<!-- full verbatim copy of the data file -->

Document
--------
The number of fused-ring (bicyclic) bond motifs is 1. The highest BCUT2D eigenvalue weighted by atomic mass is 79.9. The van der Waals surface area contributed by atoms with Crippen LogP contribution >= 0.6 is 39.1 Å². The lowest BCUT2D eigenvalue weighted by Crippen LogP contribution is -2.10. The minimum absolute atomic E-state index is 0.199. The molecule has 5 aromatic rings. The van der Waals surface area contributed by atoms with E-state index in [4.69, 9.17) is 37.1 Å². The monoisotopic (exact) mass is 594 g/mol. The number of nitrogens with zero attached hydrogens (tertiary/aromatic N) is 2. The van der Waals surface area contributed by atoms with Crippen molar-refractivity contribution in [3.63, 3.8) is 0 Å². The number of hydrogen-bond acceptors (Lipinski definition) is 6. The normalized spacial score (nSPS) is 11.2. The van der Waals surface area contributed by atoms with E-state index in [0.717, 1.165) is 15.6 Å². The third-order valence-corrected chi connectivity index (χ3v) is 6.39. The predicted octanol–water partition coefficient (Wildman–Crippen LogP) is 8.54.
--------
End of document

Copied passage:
The number of fused-ring (bicyclic) bond motifs is 1. The highest BCUT2D eigenvalue weighted by atomic mass is 79.9. The van der Waals surface area contributed by atoms with Crippen LogP contribution >= 0.6 is 39.1 Å². The lowest BCUT2D eigenvalue weighted by Crippen LogP contribution is -2.10. The minimum absolute atomic E-state index is 0.199. The molecule has 5 aromatic rings. The van der Waals surface area contributed by atoms with E-state index in [4.69, 9.17) is 37.1 Å². The monoisotopic (exact) mass is 594 g/mol. The number of nitrogens with zero attached hydrogens (tertiary/aromatic N) is 2. The van der Waals surface area contributed by atoms with Crippen molar-refractivity contribution in [3.63, 3.8) is 0 Å². The number of hydrogen-bond acceptors (Lipinski definition) is 6. The normalized spacial score (nSPS) is 11.2. The van der Waals surface area contributed by atoms with E-state index in [0.717, 1.165) is 15.6 Å². The third-order valence-corrected chi connectivity index (χ3v) is 6.39. The predicted octanol–water partition coefficient (Wildman–Crippen LogP) is 8.54.